While world economies are projecting a challenging and dismal economic growth after the pandemic, the banking sector itself is pleasantly astounded it emerged unscathed. Globally, that is.
The financial industry in Southeast Asia — specifically the ASEAN-5 and Brunei — is even more surprised it remained consolidated although the usual cluster of traditional depositors and investors became static in terms of banking penetration. (ASEAN-5 includes Indonesia, Malaysia, Philippines, Singapore, and Thailand.)
The Philippines, as figured in the recent study of McKinsey & Company, a global management company founded in 1926, ranks lowest in banking penetration at 56 percent. The group based this on Bangko Sentral ng Pilipinas data.
Both ASEAN-5 and Brunei recognize that the emergence of the digital-savvy and millennial markets could actually boost to greater heights bank penetration. Thailand marks 96 percent in bank penetration and 88 percent in Malaysia. Ironically, the McKinsey numbers run contradictory to the Philippines' status as one of the fastest growing economies in the region.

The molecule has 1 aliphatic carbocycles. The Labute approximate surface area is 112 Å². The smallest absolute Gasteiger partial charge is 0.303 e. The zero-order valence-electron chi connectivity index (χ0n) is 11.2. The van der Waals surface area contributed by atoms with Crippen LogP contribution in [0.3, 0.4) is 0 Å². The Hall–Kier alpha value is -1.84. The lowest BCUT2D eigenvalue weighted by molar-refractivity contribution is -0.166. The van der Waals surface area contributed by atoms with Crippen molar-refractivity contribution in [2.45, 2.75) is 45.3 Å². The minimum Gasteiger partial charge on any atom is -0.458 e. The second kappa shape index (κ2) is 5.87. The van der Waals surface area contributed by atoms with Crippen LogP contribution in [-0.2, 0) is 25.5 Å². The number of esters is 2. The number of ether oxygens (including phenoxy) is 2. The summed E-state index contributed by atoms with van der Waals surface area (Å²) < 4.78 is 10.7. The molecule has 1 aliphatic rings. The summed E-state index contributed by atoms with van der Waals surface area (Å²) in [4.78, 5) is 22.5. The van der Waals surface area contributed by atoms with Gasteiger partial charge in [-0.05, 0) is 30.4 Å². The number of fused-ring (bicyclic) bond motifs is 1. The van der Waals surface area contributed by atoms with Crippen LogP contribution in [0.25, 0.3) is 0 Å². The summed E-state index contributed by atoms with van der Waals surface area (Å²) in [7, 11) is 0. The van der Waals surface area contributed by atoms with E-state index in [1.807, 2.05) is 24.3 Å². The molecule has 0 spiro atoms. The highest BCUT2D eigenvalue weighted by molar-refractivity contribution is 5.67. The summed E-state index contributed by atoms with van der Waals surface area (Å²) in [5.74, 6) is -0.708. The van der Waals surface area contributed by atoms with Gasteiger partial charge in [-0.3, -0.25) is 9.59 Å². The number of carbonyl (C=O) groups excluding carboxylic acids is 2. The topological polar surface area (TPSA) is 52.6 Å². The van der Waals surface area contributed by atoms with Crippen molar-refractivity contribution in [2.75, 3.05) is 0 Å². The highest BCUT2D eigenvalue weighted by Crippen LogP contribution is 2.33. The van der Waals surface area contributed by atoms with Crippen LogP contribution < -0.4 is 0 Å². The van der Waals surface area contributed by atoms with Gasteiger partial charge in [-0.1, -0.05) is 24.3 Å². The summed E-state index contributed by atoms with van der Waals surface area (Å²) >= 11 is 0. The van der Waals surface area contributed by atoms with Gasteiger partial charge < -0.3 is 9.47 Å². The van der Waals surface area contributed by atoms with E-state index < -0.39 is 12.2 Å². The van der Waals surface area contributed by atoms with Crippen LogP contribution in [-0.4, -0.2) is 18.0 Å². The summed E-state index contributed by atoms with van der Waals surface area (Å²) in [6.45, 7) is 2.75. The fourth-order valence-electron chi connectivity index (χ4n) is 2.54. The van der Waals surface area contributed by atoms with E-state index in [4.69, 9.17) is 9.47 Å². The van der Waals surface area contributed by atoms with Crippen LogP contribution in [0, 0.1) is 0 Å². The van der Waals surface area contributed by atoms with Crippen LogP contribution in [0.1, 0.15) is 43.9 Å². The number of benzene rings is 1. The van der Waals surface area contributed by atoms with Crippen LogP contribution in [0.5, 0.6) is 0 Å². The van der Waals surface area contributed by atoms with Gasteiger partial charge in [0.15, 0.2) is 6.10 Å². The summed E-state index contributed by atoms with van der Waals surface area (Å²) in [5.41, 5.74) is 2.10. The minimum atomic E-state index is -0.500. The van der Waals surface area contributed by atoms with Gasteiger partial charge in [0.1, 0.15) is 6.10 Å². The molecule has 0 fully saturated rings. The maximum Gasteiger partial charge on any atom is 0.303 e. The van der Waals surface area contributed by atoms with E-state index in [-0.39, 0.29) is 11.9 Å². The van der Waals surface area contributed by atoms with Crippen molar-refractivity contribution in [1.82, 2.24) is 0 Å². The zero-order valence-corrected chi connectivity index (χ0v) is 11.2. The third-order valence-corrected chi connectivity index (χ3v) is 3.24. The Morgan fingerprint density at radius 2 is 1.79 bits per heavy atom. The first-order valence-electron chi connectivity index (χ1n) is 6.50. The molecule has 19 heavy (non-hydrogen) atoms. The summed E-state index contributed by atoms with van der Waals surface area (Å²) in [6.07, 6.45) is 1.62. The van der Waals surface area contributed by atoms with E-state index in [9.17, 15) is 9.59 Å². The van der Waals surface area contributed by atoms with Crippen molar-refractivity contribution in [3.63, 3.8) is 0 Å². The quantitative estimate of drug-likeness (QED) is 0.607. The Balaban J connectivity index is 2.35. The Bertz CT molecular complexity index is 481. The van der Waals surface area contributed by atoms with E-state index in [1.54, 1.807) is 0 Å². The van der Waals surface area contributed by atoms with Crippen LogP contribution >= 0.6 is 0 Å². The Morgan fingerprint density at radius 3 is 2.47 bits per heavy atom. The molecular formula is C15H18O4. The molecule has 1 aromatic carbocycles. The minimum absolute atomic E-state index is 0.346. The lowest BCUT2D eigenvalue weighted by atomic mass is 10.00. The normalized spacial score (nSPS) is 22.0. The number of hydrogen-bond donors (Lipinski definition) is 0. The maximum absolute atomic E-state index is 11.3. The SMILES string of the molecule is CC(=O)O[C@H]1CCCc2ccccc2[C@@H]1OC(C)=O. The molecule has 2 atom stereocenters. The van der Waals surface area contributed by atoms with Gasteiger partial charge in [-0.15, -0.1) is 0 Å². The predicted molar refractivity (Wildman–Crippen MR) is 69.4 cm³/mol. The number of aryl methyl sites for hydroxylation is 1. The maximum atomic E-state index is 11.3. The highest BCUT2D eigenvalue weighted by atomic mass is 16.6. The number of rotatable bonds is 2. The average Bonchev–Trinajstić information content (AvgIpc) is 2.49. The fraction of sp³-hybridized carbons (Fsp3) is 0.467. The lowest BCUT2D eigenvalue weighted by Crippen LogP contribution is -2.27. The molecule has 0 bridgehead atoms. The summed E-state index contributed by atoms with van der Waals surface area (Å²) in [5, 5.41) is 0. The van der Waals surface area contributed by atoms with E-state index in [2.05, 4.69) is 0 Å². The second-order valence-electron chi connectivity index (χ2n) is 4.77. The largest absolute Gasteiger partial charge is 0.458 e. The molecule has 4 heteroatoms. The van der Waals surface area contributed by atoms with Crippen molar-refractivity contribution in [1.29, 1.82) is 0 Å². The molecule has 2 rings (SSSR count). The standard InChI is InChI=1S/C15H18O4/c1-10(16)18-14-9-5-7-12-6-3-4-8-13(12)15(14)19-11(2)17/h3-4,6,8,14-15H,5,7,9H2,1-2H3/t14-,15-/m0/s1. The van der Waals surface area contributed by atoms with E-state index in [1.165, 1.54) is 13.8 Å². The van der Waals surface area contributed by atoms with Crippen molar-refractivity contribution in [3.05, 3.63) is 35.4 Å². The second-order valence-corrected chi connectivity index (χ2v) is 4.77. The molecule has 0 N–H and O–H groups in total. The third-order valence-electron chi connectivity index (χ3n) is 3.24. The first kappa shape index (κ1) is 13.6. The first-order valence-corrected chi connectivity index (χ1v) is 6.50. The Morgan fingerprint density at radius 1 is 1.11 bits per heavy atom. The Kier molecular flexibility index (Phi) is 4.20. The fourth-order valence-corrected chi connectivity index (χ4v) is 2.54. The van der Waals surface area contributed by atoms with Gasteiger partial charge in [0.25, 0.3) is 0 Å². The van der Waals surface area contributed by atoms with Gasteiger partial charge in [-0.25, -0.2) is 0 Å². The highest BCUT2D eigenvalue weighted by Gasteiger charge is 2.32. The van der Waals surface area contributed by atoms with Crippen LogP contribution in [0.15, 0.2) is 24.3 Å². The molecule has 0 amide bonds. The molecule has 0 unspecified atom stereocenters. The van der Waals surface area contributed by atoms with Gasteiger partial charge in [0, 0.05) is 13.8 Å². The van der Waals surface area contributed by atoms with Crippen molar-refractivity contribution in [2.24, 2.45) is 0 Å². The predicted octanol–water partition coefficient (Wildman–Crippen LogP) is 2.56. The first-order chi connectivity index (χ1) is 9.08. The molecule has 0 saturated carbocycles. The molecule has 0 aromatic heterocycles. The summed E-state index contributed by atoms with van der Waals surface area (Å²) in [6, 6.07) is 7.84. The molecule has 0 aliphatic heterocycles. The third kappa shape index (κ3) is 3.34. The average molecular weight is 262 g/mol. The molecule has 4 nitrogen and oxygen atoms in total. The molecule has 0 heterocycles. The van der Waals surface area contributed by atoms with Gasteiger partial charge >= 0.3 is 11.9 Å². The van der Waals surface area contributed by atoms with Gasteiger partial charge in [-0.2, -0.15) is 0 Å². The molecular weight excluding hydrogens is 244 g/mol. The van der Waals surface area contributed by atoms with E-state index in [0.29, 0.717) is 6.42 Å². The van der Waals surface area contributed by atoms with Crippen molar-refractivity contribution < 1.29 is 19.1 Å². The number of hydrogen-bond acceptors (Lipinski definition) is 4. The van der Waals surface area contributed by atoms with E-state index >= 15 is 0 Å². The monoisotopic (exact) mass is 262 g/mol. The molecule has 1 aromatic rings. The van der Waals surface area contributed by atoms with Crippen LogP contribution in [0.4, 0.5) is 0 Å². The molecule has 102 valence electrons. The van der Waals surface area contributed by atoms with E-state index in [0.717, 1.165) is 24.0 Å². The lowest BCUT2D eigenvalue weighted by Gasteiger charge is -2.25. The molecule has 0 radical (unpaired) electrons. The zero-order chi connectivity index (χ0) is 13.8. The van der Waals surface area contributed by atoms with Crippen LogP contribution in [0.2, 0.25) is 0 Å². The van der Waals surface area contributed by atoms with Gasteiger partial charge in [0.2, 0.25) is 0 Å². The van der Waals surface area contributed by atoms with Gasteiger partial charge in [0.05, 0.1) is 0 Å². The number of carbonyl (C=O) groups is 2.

As the BSP target to lure at least 50 percent of its clients to shift to digital or online banking, still, 70 percent of traditional Filipino depositors are stuck with maintaining formal financial accounts.
Already, in all of ASEAN-5 and Brunei, the digital-savvy and millennials belong to this chunk of new bankers. They are very adept in online marketing. Their startup businesses are processed via remote financial transactions. Therefore, they need the banking institutions as a marketing medium.
This banking penetration apparent in the Mckinsey study finds that the share of digital payments in total retail transactions also increased to 30.3 percent from 20.1 percent in 2020, the height of the pandemic.
The 2023 percentage has almost doubled that of 2019's 29 percent still categorizing the Philippines as the laggard in the region in terms of bank penetration.
Even if Filipinos — young and traditional — opt to keep their earnings in banks for safety, they are affected with unabated inflation. Hence, their money's worth becomes of lesser value over time, considering bank fees if they go low and beyond security deposit level.
It is understandable that banks focus on industry and bigger-earning clients and barely make exert extra effort to communicate with potential startup groups.
The new breed of bankables in the Philippines is expected to grow by 30 percent to 85 million in 2030 from 65 million in 2022, McKinsey projects.
McKinsey sees a widening gap between the Philippine's enormous underbanked population and the expanding range of innovative financial technologies lying just beyond its borders.